Indiana University Overseas Study

KellyK

Studying abroad, just as anything in life, comes with its ups and downs. Having lived in Spain for seven months I consider myself lucky to have run into such few conflicts or difficulties. At the beginning of every study abroad experience students are briefed on all the possible setbacks that could happen while living in a different country. However, no matter how many times we are told to watch out for pickpockets or told what to do in case of an emergency it is hard to believe that anything bad can or will happen to you while abroad.

soccer match

Friendly soccer match between Spain and Italy

One of the greatest fears of anyone traveling to Europe are the ever so infamous pickpockets. I cannot count the times I have been warned to watch my pockets while on the metro, never carry anything valuable into touristy areas or never take my eyes off my purse. While I definitely take precaution with my personal items while traveling I have never had an issue before and never believed that I would be pickpocketed. However, just a few weeks ago while taking a jam-packed metro to watch the Spanish national soccer team play Italy in a friendly match that is just what happened. The thought of possible pickpockets at such a crowded event definitely crossed my mind, however when my iPhone was taken right from my pocket I was in complete shock. To make matters worse I was then left with no way to take photographs of my favorite Spanish soccer stars during the game. While losing your phone has to be one of the greatest fears of any college-aged student, I can now say, after having gone a few weeks without a phone, that it is not nearly as bad as it seems. Sure, I am using a wind-up alarm clock from the 80s and communicating with friends and family via email, but I can honestly say that not having a phone has helped me not to waste my time abroad on Facebook or snapchat.

Las Fallas

One of many public sculptures created by local artists in celebration of Las Fallas.

Nearly a week after the mild crisis of losing my phone my friends and I went on a trip to Valencia Spain for a local festival called Las Fallas. Las Fallas is a festival unique to the city of Valencia that celebrates the beginning of spring, however it can best be described as a weeklong, nonstop, out of control party. Due to the popularity of Las Fallas many travel companies in Madrid offer low-priced bus rides to Valencia for the festival. However, these cheap rides come at a price. Buses left Madrid for Valencia at nine in the morning and did not return to Madrid until six a.m. In other words, I chose to go on a trip that entailed exploring a new city for nearly 21 hours straight with no sleep, all for the low price of twenty euros. The trip went well up until about 2 a.m. when pure exhaustion and confusion started to kick in. After losing our group my friend Clayton and I wandered the city in search of a place to wait and stay out of the cold until our bus’ departure at 6 a.m. Thinking we had plenty of time we started to look for a taxi around 5 a.m. to take us back to the meeting point. However, we soon came to realize that catching a taxi in Valencia is no small feat. Due to the lack of taxis in Valencia and innumerable amount of people in the city that night we soon realized that we would have to find an alternative route to the bus. At this point, pure panic started to set in. Now, nearly 5:50 in the morning with ten minutes to go before the bus left my friend called my nearly non-functioning Spanish cell phone to tell me that the bus would not be waiting on anyone and that I could try finding another bus the next day. With just ten euro in my pocket I then realized that I would be stranded in a foreign city with absolutely no way home. However, just at that moment, my friend was able to catch us a cab. I had never ran so fast in my life, but finally, exhausted, delirious and in tears I reached the bus that would take me home to Madrid.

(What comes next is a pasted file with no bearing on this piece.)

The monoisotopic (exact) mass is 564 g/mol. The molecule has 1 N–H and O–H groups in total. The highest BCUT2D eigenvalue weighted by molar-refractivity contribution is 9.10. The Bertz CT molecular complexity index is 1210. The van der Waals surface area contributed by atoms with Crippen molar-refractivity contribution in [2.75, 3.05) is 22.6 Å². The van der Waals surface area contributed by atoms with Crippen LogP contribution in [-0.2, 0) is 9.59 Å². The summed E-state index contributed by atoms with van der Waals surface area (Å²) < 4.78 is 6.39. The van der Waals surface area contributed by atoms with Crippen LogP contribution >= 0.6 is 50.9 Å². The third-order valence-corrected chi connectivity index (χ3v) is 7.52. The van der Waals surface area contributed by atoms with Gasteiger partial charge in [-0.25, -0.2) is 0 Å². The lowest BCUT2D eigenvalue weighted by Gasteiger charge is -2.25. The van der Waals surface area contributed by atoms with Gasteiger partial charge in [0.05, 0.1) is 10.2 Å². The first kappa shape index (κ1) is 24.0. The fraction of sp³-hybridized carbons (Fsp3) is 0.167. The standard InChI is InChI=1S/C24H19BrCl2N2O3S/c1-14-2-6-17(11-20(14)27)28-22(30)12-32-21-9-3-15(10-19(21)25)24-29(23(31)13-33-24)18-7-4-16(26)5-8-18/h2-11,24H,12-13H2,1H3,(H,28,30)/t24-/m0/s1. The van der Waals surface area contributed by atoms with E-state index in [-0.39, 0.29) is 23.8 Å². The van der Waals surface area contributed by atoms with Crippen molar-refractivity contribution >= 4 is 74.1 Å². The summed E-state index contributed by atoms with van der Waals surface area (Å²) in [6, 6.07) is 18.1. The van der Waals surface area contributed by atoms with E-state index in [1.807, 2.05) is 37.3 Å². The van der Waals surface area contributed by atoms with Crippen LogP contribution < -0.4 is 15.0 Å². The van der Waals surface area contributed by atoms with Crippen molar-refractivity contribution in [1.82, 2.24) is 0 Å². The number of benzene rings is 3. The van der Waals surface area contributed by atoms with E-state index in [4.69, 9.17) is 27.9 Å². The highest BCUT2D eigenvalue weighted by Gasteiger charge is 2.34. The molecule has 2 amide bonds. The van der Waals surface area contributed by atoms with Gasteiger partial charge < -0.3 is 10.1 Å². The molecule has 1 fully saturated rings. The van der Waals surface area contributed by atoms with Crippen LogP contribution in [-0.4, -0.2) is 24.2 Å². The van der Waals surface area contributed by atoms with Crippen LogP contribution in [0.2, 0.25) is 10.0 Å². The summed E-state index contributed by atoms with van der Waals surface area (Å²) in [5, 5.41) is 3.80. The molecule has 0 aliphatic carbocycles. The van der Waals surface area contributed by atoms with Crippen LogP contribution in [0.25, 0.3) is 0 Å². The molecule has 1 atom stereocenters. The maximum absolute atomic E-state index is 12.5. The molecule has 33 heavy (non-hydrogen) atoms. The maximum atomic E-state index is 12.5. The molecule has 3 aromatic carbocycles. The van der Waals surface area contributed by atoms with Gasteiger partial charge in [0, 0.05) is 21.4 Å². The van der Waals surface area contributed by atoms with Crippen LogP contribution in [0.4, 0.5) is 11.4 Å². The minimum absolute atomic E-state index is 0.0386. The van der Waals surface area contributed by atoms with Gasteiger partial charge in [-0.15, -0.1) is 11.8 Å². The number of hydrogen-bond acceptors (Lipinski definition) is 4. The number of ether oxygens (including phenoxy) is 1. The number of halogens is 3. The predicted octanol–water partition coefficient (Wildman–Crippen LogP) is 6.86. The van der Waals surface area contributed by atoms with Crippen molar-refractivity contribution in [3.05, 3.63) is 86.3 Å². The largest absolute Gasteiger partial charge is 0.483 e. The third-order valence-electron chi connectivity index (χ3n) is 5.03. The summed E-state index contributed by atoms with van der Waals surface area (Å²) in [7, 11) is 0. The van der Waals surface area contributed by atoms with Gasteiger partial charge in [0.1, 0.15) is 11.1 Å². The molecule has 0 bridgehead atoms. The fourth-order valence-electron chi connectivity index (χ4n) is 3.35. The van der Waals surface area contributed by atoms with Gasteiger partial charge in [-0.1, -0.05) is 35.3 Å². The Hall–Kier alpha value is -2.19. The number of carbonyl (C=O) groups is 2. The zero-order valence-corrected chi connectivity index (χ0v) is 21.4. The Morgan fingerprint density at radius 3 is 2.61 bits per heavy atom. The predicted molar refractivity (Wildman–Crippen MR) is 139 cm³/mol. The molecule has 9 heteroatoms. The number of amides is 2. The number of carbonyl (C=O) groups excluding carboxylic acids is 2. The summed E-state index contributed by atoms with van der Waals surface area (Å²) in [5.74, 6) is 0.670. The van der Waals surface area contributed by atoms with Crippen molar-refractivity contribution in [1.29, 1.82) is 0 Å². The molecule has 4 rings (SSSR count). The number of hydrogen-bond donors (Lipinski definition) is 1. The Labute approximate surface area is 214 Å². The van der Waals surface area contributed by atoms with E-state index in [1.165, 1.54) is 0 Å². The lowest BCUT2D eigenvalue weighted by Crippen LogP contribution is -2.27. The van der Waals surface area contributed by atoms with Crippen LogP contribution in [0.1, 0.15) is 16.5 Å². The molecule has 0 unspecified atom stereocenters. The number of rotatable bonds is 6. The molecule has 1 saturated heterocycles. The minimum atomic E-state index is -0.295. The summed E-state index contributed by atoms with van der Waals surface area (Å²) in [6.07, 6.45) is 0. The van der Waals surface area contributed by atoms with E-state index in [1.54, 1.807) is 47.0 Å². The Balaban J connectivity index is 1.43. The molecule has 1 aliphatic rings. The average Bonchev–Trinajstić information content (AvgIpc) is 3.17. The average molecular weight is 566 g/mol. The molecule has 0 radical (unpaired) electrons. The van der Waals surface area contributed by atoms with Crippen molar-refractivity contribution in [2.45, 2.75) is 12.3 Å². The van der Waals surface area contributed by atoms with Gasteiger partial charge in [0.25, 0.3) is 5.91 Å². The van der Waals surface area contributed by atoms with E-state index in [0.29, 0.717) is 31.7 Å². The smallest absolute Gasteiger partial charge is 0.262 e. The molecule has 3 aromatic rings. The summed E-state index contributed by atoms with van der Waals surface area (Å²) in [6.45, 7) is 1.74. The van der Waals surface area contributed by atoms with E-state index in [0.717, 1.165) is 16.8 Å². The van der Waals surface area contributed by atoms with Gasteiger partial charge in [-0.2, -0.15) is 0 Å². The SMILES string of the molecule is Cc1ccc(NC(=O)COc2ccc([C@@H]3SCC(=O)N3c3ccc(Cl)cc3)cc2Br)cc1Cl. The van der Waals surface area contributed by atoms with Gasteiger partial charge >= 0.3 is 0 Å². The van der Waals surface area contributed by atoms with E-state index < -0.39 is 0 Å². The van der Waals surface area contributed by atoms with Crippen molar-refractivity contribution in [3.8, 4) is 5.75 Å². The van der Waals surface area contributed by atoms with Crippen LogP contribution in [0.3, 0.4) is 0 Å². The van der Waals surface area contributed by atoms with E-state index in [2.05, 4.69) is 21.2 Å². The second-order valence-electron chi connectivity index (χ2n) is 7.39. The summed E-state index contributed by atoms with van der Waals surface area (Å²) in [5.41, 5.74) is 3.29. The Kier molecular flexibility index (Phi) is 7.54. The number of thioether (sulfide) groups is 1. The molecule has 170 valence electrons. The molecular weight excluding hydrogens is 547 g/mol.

The setbacks that present themselves while abroad, though tough and sometimes annoying, are a true test to the flexibility and ability to overcome difficulty that students who chose to study abroad possess. No one ever told us that studying abroad would be easy, and if they did I would not have been driven to do so. Studying abroad has taught me a number of things, and not just foreign language skills. The personal growth that I have experienced during my time in Spain is something that I believe to be unique to a study abroad experience. I am now fully confident that I can take on anything, anywhere.

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